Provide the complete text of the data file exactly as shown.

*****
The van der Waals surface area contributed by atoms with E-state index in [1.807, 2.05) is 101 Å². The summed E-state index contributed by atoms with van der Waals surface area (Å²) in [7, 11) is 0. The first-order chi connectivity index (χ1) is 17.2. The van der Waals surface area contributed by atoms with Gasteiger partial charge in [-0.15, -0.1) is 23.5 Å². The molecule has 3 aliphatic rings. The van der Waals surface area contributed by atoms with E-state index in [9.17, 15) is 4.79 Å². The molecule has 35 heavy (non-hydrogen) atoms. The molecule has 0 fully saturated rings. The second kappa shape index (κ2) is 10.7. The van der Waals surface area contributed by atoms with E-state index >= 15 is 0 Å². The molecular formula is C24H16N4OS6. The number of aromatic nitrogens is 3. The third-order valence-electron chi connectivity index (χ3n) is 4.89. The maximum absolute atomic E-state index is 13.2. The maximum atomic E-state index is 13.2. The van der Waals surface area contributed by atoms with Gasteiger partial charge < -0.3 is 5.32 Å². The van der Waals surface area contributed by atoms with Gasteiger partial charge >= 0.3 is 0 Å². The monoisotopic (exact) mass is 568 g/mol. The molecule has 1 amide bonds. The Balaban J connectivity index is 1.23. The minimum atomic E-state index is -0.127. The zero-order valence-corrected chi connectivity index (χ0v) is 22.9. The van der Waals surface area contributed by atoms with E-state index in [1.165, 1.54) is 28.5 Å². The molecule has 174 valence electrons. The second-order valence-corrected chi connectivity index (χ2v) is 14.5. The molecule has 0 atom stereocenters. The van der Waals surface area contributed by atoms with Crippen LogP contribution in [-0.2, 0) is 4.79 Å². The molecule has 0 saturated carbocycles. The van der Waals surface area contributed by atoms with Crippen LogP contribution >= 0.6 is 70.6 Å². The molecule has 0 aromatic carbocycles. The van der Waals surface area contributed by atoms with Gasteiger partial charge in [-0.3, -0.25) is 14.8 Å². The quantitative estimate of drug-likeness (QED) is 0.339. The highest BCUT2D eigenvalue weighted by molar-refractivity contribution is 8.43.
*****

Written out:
The van der Waals surface area contributed by atoms with E-state index in [1.807, 2.05) is 101 Å². The summed E-state index contributed by atoms with van der Waals surface area (Å²) in [7, 11) is 0. The first-order chi connectivity index (χ1) is 17.2. The van der Waals surface area contributed by atoms with Gasteiger partial charge in [-0.15, -0.1) is 23.5 Å². The molecule has 3 aliphatic rings. The van der Waals surface area contributed by atoms with E-state index in [9.17, 15) is 4.79 Å². The molecule has 35 heavy (non-hydrogen) atoms. The molecule has 0 fully saturated rings. The second kappa shape index (κ2) is 10.7. The van der Waals surface area contributed by atoms with E-state index >= 15 is 0 Å². The molecular formula is C24H16N4OS6. The number of aromatic nitrogens is 3. The third-order valence-electron chi connectivity index (χ3n) is 4.89. The maximum absolute atomic E-state index is 13.2. The maximum atomic E-state index is 13.2. The van der Waals surface area contributed by atoms with Gasteiger partial charge < -0.3 is 5.32 Å². The van der Waals surface area contributed by atoms with Gasteiger partial charge >= 0.3 is 0 Å². The monoisotopic (exact) mass is 568 g/mol. The molecule has 1 amide bonds. The Balaban J connectivity index is 1.23. The minimum atomic E-state index is -0.127. The zero-order valence-corrected chi connectivity index (χ0v) is 22.9. The van der Waals surface area contributed by atoms with E-state index in [1.165, 1.54) is 28.5 Å². The molecule has 174 valence electrons. The second-order valence-corrected chi connectivity index (χ2v) is 14.5. The molecule has 0 atom stereocenters. The van der Waals surface area contributed by atoms with Crippen LogP contribution in [-0.2, 0) is 4.79 Å². The molecule has 0 saturated carbocycles. The van der Waals surface area contributed by atoms with Crippen LogP contribution >= 0.6 is 70.6 Å². The molecule has 0 aromatic carbocycles. The van der Waals surface area contributed by atoms with Gasteiger partial charge in [-0.3, -0.25) is 14.8 Å². The quantitative estimate of drug-likeness (QED) is 0.339. The highest BCUT2D eigenvalue weighted by molar-refractivity contribution is 8.43.